Common sense solutions like these, while painfully obvious, are entirely inadmissible within mainstream political dialogue. Why is that? Why can't common sense be applied to our defense expenditures, which now are almost equal to the rest of the world combined?
We are in a dangerous zero-sum world in which a military reduction in the United States means a military increase somewhere else. To break out of this situation and create a virtuous circle of military reductions, we must pursue a three-prong strategy.
The GOP has defined itself indelibly as the party of moneyed greed and unfettered imperialism. The Republicans are a sick joke, and their narrow ideological stupidity has left rational voters no choice in the coming presidential election but Barack Obama.
Sure, a Chinese leader might like American basketball or admire American business. But the essential fact is that he leads a political, economic, and military apparatus dedicated to preserving itself and the country's territorial integrity.
Our troops need to know that in this tight fiscal climate they still have our complete support. Former top commanders raking in seven figure salaries from taxpayers while active duty soldiers bear the brunt of the cuts sends the opposite message.
As the US cuts back its armed forces, other nations will upgrade theirs, which will require the US to constantly reevaluate its global military posture. The Pentagon will have to reorient itself and rely increasingly on regional allies to maintain stability acceptable to the US.
In 2010, the United States spent 20 percent of its budget on Defense and Security, as opposed to less than 1 percent on non-security related international assistance. This 1 percent is less than half of the foreign aid budget of the 1980s, and even less of earlier decades. What's the deal?
Secretary Panetta is set to come out with his new "strategy" to offer his assessment on how to cut the military budget. The question: will it be the same old or will he have the courage to mandate what truly needs to be done to build a stellar military for America's national security needs?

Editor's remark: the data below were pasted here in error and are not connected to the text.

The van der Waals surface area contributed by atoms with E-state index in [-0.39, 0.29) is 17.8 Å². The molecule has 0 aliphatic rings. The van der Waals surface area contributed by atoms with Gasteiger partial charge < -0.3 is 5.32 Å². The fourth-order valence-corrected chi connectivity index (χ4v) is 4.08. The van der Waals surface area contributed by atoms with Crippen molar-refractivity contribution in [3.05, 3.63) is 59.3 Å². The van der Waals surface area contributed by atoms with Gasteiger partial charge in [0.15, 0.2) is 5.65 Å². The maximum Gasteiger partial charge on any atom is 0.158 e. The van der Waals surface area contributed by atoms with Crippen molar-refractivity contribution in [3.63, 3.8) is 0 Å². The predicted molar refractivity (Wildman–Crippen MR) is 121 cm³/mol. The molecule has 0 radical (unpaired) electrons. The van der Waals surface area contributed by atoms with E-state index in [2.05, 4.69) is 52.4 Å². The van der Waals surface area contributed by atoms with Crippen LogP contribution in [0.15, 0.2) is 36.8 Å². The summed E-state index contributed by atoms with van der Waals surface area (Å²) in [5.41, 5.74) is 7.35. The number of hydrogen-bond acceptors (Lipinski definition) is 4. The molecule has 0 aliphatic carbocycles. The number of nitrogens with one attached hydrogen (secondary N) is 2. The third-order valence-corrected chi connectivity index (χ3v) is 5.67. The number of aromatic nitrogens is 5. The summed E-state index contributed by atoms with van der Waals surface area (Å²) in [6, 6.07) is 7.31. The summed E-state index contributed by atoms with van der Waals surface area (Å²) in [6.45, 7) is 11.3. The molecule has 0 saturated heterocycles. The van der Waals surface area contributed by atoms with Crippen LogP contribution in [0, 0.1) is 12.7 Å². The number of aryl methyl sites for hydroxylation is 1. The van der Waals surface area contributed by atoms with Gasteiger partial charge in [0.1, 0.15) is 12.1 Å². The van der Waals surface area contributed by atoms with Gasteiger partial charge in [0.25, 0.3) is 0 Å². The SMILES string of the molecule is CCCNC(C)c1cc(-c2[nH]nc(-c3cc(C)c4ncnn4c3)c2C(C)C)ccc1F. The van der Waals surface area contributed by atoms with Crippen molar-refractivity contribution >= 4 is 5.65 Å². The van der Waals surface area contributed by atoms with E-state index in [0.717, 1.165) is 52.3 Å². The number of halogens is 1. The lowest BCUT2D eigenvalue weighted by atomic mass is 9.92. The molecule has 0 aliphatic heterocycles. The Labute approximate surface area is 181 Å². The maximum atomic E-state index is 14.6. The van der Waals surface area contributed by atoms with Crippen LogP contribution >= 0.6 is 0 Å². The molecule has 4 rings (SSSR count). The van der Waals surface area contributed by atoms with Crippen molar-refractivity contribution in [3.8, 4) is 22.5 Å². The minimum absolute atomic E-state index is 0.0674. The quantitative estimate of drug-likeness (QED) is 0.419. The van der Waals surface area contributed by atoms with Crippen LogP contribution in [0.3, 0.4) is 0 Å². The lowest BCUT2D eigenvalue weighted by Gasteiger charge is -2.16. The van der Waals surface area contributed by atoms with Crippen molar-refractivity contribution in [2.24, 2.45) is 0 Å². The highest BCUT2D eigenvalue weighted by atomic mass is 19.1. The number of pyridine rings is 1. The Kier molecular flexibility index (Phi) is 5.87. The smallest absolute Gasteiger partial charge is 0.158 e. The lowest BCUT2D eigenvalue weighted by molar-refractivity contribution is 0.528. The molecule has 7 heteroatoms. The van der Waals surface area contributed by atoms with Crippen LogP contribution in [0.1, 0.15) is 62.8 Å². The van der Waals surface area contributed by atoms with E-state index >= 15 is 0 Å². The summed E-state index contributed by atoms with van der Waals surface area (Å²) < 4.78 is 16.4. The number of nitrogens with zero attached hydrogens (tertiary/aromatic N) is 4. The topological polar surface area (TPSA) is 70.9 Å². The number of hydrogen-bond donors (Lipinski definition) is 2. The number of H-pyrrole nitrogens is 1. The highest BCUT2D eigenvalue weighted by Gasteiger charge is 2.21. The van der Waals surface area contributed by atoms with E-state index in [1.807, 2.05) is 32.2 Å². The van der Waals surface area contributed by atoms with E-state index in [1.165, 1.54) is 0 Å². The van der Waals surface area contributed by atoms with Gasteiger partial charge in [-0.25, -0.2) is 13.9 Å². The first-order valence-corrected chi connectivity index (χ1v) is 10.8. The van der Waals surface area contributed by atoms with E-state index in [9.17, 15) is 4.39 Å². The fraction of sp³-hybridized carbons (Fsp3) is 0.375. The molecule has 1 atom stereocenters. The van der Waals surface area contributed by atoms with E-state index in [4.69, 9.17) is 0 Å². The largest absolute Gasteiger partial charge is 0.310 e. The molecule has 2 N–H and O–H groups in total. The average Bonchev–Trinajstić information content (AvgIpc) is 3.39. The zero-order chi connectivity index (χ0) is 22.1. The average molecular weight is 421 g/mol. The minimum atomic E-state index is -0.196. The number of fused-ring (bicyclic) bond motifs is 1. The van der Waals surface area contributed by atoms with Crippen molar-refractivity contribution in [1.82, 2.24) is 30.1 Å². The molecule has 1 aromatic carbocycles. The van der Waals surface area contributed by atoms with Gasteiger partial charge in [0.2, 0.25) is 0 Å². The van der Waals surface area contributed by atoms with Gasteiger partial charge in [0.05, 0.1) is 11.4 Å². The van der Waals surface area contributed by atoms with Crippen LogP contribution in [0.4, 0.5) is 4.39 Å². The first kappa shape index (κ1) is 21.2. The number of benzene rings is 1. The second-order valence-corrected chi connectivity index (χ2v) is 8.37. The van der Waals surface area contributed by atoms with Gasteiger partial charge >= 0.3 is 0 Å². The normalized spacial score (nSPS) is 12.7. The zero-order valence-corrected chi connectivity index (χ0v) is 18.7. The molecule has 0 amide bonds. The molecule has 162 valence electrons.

If the Tea Party actually gave a damn about what the Founding Fathers said, they'd be screaming at the top of their lungs about getting rid of the most pernicious threat to our liberty and solvency that ever existed: our military.
Defense factory workers, Pentagon civilians and restaurant owners near military bases, among others, have to start thinking of the possibility of life in the civilian economy. Fortunately, the U.S. has some experience in cushioning the impact of shifts in defense spending.
The War in Iraq has ended. Osama bin Laden is dead. NATO is looking at a 2014 date for significantly reducing operations in Afghanistan. Yet some conservatives are looking to continue the era of massive military spending increases.
Media lapdogs are marked by stenographic tendencies, sympathetic frames and a reliance on industry jargon. Politico's latest report about Congressional Republicans working to undo looming defense cuts meets all three criteria.
On Iraq, Afghanistan, and military spending, Romney, Gingrich and most of the other candidates have mostly sung from the old-time Republican hymnal. Meanwhile, the great sea of Republicans has been doing Vatican II.
If 2008 turnout and a recent Des Moines Register poll give an accurate picture of what would happen if the Iowa Republican presidential caucus were held today, new peace voters by January 3 could carry the Iowa caucus for Ron Paul.